If Cassius Marcellus Clay Jr. had been born anywhere other than America, would he have ever become Muhammad Ali? Would he have ever achieved greatness? Would he have ever tasted the glory and fortune he found through his freedom to pursue his talent?
If it were not for America, would the world have ever even known Ali’s name?
Muhammad Ali’s life story is both inspiring and tragic.
The success Ali achieved in spite of the odds he faced speaks to the true greatness of the man, as well as the greatness of our country. On the other hand, what does the reality of Ali’s life speak to concerning America today?
Nearly half of our country remains lost in the same fictional views of reality that Ali held in the 1960s.
In spite of being born in 1942, when the racist Democratic Party controlled the South, Ali triumphed over the oppressive racial barriers of that time period. He proved that talent, self-confidence, determination, and persistence are what matter in America.
Clearly, many of the things Ali believed during the ‘60s were simply false.
Like many liberals are today, Ali was deceived, duped, or brainwashed. Much of what he knew proved to be wrong, except for what he knew about fighting.
Watching Ali’s controversial rants from when he was a young man is a lot like watching the news today, or like listening to liberal history professors or social studies teachers. What he said is inaccurate.
Because of the Democratic Party’s brand of institutional racism at the time, Ali believed that skin color — not cultural values, cultural practices, and cultural beliefs — determined who his friends and enemies were. But life eventually revealed the truth about the values, practices, and beliefs Ali first embraced.
The Nation of Islam, the contentious black Muslims who spread a doctrine of separation between the races and describe white people as devils, successfully filled Ali’s mind with the same sort of lies that the Democratic Party still spreads today.
Ali eventually followed in the footsteps of the controversial Malcolm X — who was assassinated in 1965 after leaving the Nation of Islam and revealing that the group’s leader Elijah Muhammad had fathered several children out of wedlock. Former Nation of Islam member Thomas Hagan (a.k.a. Mujahid Abdul Halim) admitted to committing the crime, but the group still denies responsibility.
Like Malcolm X, Ali’s faith evolved in to a more politically correct form of Islam, and Ali remained a devout Muslim for the remainder of his life.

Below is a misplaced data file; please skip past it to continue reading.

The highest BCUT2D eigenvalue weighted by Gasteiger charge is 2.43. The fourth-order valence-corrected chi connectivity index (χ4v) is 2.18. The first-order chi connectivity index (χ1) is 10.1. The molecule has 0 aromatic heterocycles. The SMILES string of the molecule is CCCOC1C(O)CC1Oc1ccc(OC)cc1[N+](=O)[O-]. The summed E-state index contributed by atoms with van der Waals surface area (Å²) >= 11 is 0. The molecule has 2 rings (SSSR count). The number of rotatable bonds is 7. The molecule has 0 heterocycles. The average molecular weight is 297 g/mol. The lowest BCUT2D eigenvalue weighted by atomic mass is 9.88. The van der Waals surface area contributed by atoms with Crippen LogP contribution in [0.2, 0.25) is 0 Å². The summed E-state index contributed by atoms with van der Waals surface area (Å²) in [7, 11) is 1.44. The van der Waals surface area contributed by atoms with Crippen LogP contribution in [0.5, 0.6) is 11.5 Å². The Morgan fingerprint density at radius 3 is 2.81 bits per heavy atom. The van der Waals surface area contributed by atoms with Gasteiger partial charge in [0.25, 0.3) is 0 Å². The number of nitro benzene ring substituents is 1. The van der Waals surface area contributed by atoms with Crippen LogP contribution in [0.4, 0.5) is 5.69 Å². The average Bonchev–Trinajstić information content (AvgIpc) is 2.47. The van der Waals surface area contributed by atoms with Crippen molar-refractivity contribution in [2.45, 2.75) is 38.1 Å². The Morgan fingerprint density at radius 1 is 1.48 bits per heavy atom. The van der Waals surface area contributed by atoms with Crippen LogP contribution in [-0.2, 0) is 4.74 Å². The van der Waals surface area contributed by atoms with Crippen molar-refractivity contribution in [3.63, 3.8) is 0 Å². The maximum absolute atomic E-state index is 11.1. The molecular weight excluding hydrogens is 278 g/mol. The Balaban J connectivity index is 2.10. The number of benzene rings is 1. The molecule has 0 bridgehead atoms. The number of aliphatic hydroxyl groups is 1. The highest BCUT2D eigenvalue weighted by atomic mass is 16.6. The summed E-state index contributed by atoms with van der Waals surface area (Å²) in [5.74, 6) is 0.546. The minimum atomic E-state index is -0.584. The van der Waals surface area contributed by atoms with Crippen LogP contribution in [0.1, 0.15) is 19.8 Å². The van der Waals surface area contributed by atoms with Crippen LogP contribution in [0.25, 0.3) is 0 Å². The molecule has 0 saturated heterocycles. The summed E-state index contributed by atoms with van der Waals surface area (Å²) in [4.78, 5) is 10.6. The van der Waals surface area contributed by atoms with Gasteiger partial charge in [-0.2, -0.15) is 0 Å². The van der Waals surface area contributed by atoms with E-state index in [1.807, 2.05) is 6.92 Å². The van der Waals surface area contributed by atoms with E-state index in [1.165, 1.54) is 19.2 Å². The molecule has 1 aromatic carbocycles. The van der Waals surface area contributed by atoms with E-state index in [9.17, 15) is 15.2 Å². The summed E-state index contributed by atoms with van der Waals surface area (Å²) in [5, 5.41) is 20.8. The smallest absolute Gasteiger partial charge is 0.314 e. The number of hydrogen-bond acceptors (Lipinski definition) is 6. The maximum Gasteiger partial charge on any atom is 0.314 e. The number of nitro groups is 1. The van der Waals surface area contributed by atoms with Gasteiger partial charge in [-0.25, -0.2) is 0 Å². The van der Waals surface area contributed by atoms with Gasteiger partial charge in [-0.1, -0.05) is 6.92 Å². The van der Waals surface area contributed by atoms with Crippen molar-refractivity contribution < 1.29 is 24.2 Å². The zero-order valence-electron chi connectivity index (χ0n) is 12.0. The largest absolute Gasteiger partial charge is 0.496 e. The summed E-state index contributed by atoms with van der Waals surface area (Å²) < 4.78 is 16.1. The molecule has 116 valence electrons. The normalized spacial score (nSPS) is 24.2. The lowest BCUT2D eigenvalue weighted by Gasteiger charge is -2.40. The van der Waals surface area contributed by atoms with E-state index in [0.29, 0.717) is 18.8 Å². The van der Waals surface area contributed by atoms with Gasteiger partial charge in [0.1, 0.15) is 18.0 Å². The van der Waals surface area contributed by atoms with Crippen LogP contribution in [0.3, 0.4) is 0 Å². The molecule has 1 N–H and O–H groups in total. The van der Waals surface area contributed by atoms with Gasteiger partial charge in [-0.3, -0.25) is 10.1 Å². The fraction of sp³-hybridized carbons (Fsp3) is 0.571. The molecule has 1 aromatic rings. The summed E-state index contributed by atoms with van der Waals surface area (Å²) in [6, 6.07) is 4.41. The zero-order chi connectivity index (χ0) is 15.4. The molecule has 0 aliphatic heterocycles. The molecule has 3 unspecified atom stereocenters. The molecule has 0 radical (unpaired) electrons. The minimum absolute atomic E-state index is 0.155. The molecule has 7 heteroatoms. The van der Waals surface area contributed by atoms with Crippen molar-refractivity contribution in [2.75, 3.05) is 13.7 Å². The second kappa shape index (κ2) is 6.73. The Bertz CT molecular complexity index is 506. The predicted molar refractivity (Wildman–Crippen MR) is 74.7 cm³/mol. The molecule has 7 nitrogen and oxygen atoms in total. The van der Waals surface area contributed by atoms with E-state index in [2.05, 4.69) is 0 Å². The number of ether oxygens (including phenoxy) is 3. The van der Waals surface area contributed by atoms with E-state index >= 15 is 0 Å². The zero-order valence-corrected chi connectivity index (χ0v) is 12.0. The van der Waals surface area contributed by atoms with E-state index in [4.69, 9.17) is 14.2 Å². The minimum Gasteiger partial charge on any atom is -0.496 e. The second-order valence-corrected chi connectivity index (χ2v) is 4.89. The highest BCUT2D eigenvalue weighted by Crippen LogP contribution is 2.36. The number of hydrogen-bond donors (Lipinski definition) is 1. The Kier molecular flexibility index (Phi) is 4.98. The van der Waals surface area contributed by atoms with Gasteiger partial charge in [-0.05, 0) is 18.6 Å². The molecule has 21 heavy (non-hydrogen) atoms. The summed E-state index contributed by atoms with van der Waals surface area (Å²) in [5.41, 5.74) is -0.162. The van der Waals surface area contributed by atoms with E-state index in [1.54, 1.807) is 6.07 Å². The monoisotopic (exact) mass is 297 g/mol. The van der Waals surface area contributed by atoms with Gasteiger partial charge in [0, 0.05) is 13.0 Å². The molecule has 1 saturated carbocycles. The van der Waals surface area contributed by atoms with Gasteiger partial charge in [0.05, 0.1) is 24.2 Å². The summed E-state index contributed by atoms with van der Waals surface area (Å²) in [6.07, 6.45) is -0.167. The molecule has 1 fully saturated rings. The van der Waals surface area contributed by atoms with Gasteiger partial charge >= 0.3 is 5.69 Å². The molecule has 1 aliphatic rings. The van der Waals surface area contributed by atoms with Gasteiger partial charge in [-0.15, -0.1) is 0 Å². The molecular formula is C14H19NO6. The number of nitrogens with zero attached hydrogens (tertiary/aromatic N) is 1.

Nevertheless, not only was Ali obviously wrong about the Nation of Islam, he was also wrong about communists. Unlike Bill Clinton and Donald Trump, however, Muhammad Ali had the courage to suffer the consequences for refusing to fight in Vietnam against the spread of communism in the world. The 100 million people who have been slaughtered in mass killings under communist regimes would probably like to have told Ali (and liberals today) the truth. But being murder victims prevents them from sharing the joys they experienced in their communist Utopias.
Ali also believed incorrectly that Cassius Clay was a slave name. This belief, too, was wrong. Based on what actually happened in history, renown scholar Thomas Sowell writes:
The vogue [which began in the 1960s] of repudiating black family names that supposedly were given by slaveowners in times past is another reflection of the widespread ignorance of history among Americans in general, as a result of our dumbed-down education. Slaves were not only not given family names, they were forbidden to have family names.
Granted, because Ali was an American, he was free to change his name to whatever he wanted. But Sowell also notes:
Of all the reactions against the supposed “slave names” among blacks, the most painfully ironic has been the taking of Arab names instead. The Arabs engaged in massive enslavement of Africans before the Europeans began to — and continued long after the Europeans stopped.
The fact that the truth about slavery in the world and Muhammad Ali’s name are not common knowledge today is truly depressing.
I do not begrudge Muhammad Ali for anything he believed in the 1960s. The world was a different place, as it was in all of history.
As the world offers its respect to his passing this week, I’m grateful for the fond memories Ali created for me when I was a child. He certainly made a lot of people in the world smile.
Thankfully, Muhammad Ali was born in America, and his life represents the incredible possibilities of what individuals can achieve here. Just don’t expect liberals to ever tell the truth about it.